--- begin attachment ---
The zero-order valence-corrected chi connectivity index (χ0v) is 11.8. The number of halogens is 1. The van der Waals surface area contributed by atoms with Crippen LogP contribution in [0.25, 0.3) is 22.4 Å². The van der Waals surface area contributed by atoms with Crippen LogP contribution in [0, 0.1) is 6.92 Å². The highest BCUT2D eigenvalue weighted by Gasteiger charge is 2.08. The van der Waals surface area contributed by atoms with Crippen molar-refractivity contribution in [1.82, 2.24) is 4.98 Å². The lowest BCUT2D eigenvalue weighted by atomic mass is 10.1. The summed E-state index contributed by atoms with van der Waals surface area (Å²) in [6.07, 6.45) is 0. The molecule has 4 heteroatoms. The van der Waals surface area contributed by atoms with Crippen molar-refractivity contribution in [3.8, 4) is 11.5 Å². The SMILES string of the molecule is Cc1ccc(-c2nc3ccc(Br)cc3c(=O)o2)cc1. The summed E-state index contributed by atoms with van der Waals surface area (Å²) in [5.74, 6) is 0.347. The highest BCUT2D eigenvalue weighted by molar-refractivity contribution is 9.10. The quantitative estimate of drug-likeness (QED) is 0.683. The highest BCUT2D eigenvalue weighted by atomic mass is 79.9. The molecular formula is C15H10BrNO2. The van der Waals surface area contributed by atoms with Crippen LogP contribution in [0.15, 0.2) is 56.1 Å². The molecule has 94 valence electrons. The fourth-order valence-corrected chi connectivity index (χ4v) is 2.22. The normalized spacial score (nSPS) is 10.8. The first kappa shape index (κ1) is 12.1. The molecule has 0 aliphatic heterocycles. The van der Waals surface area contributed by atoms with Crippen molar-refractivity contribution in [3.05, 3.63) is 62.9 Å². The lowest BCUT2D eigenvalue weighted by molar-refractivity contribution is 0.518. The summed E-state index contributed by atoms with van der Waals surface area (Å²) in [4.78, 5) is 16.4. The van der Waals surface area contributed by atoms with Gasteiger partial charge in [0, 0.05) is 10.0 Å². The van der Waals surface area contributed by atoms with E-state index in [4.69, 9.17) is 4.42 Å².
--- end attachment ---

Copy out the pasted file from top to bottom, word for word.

The zero-order valence-corrected chi connectivity index (χ0v) is 11.8. The number of halogens is 1. The van der Waals surface area contributed by atoms with Crippen LogP contribution in [0.25, 0.3) is 22.4 Å². The van der Waals surface area contributed by atoms with Crippen LogP contribution in [0, 0.1) is 6.92 Å². The highest BCUT2D eigenvalue weighted by Gasteiger charge is 2.08. The van der Waals surface area contributed by atoms with Crippen molar-refractivity contribution in [1.82, 2.24) is 4.98 Å². The lowest BCUT2D eigenvalue weighted by atomic mass is 10.1. The summed E-state index contributed by atoms with van der Waals surface area (Å²) in [6.07, 6.45) is 0. The molecule has 4 heteroatoms. The van der Waals surface area contributed by atoms with Crippen molar-refractivity contribution in [3.8, 4) is 11.5 Å². The SMILES string of the molecule is Cc1ccc(-c2nc3ccc(Br)cc3c(=O)o2)cc1. The summed E-state index contributed by atoms with van der Waals surface area (Å²) in [5.74, 6) is 0.347. The highest BCUT2D eigenvalue weighted by molar-refractivity contribution is 9.10. The quantitative estimate of drug-likeness (QED) is 0.683. The highest BCUT2D eigenvalue weighted by atomic mass is 79.9. The molecular formula is C15H10BrNO2. The van der Waals surface area contributed by atoms with Crippen LogP contribution in [0.15, 0.2) is 56.1 Å². The molecule has 94 valence electrons. The fourth-order valence-corrected chi connectivity index (χ4v) is 2.22. The normalized spacial score (nSPS) is 10.8. The first kappa shape index (κ1) is 12.1. The molecule has 0 aliphatic heterocycles. The van der Waals surface area contributed by atoms with Crippen molar-refractivity contribution in [3.05, 3.63) is 62.9 Å². The lowest BCUT2D eigenvalue weighted by molar-refractivity contribution is 0.518. The summed E-state index contributed by atoms with van der Waals surface area (Å²) in [4.78, 5) is 16.4. The van der Waals surface area contributed by atoms with Gasteiger partial charge in [0, 0.05) is 10.0 Å². The van der Waals surface area contributed by atoms with E-state index in [4.69, 9.17) is 4.42 Å².